@@wsdl = '<wsdl:definitions name="StockQuote"
         targetNamespace="http://example.com/stockquote.wsdl"
         xmlns:tns="http://example.com/stockquote.wsdl"
         xmlns:xsd1="http://example.com/stockquote.xsd"
         xmlns:soap="http://schemas.xmlsoap.org/wsdl/soap/"
         xmlns="http://schemas.xmlsoap.org/wsdl/">
         .......
      </wsdl:definitions>'

In responses.rb I have put samples for responses that SOAP server will return for different scenarios.

@@login_failure = "<s:Envelope xmlns:s="http://schemas.xmlsoap.org/soap/envelope/">
    <s:Body>
        <LoginResponse xmlns="http://tempuri.org/">
            <LoginResult xmlns:a="http://schemas.datacontract.org/2004/07/WEBMethodsObjects" xmlns:i="http://www.w3.org/2001/XMLSchema-instance">
                <a:Error>Invalid username and password</a:Error>
                <a:ObjectInformation i:nil="true"/>
                <a:Response>false</a:Response>
            </LoginResult>
        </LoginResponse>
    </s:Body>
</s:Envelope>"

So now let me show you how I have actually created the server.

require 'sinatra'
require 'json'
require 'nokogiri'
require_relative 'config/config.rb'
require_relative 'config/responses.rb'

after do
# cors
headers({
    "Access-Control-Allow-Origin" => "*",
    "Access-Control-Allow-Methods" => "POST",
    "Access-Control-Allow-Headers" => "content-type",
})

# json
content_type :json
end

#when accessing the /HaWebMethods route the server will return either the WSDL file, either and XSD (I don't know exactly how to explain this but it is a WSDL dependency)
get "/HAWebMethods/" do
  case request.query_string
    when 'xsd=xsd0'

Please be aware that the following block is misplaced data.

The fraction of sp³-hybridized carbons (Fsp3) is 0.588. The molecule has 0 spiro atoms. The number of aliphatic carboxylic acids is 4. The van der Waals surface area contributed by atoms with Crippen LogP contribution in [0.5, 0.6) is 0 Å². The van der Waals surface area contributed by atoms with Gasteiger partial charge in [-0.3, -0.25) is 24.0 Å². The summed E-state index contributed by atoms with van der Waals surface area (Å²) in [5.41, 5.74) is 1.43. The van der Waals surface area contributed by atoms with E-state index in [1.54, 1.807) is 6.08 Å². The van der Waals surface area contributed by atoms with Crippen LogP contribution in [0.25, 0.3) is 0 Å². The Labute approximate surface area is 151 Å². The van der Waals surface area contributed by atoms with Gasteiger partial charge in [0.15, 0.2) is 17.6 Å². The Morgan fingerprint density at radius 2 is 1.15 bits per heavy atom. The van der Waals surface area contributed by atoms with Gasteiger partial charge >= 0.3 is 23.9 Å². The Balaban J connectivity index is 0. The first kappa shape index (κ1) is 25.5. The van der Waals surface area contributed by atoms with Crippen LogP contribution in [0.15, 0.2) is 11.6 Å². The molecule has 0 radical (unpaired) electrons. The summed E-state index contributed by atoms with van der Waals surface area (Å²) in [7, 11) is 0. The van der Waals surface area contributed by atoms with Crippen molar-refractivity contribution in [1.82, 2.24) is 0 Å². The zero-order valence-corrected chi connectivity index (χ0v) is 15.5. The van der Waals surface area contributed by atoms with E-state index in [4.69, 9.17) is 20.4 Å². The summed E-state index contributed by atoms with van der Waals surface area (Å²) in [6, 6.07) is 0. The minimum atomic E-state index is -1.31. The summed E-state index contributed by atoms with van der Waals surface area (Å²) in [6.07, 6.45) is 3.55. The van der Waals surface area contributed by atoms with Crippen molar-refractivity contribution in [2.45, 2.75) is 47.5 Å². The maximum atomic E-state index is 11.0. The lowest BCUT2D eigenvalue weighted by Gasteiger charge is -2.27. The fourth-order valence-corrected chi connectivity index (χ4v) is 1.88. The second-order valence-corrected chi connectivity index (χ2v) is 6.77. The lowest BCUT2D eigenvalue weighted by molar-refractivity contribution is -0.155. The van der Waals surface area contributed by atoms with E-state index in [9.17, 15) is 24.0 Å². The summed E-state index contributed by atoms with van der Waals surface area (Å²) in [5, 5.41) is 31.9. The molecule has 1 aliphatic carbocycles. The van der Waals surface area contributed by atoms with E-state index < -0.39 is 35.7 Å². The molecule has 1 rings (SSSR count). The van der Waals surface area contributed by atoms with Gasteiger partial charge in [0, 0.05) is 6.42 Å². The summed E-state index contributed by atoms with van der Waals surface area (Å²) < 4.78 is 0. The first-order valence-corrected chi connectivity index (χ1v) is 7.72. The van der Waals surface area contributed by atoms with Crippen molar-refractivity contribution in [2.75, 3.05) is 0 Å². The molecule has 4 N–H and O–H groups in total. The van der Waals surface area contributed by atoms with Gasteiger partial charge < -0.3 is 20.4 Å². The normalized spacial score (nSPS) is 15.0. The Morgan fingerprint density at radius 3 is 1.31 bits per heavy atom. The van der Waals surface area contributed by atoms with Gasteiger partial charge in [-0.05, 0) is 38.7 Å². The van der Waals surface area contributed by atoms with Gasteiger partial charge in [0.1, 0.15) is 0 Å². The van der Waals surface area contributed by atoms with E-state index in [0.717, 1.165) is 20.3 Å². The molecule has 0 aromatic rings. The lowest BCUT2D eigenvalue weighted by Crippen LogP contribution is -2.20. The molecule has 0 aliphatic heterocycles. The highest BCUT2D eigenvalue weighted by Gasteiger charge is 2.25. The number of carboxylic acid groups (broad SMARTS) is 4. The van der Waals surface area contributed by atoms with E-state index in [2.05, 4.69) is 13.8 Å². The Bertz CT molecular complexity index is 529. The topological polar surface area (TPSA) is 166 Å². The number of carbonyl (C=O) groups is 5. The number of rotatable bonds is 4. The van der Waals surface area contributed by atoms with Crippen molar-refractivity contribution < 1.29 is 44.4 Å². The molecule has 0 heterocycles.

status 200
        body = @@xsd0
    when 'wsdl'
        status 200
        body = @@wsdl
  end
end

post '/HAWebMethods/soap' do
request_payload = request.body.read
request_payload = Nokogiri::XML request_payload
request_payload.remove_namespaces!

if request_payload.css('Body').text != ''
    if request_payload.css('Login').text != ''
        if request_payload.css('email').text == some username && request_payload.css('password').text == some password
            status 200
            body = @@login_success
        else
            status 200
            body = @@login_failure
        end
    end
end
end

I hope you'll find this helpful!

0

I have used HTTP call like below to call a SOAP method,

require 'net/http'

class MyHelper
  def initialize(server, port, username, password)
    @server = server
    @port = port
    @username = username
    @password = password

    puts "Initialised My Helper using #{@server}:#{@port} username=#{@username}"
  end



  def post_job(job_name)

    puts "Posting job #{job_name} to update order service"

    job_xml ="<soapenv:Envelope xmlns:soapenv=\"http://schemas.xmlsoap.org/soap/envelope/\" xmlns:ns=\"http://test.com/Test/CreateUpdateOrders/1.0\">
    <soapenv:Header/>
    <soapenv:Body>
       <ns:CreateTestUpdateOrdersReq>
          <ContractGroup>ITE2</ContractGroup>
          <ProductID>topo</ProductID>
          <PublicationReference>#{job_name}</PublicationReference>
       </ns:CreateTestUpdateOrdersReq>
    </soapenv:Body>
 </soapenv:Envelope>"

    @http = Net::HTTP.new(@server, @port)
    puts "server: " + @server  + "port  : " + @port
    request = Net::HTTP::Post.new(('/XISOAPAdapter/MessageServlet?/Test/CreateUpdateOrders/1.0'), initheader = {'Content-Type' => 'text/xml'})
    request.basic_auth(@username, @password)
    request.body = job_xml
    response = @http.request(request)

    puts "request was made to server " + @server

    validate_response(response, "post_job_to_pega_updateorder job", '200')

  end



  private 

  def validate_response(response, operation, required_code)
    if response.code != required_code
      raise "#{operation} operation failed. Response was [#{response.inspect} #{response.to_hash.inspect} #{response.body}]"
    end
  end
end

/*
test = MyHelper.new("mysvr.test.test.com","8102","myusername","mypassword")
test.post_job("test_201601281419")
*/

Hope it helps. Cheers.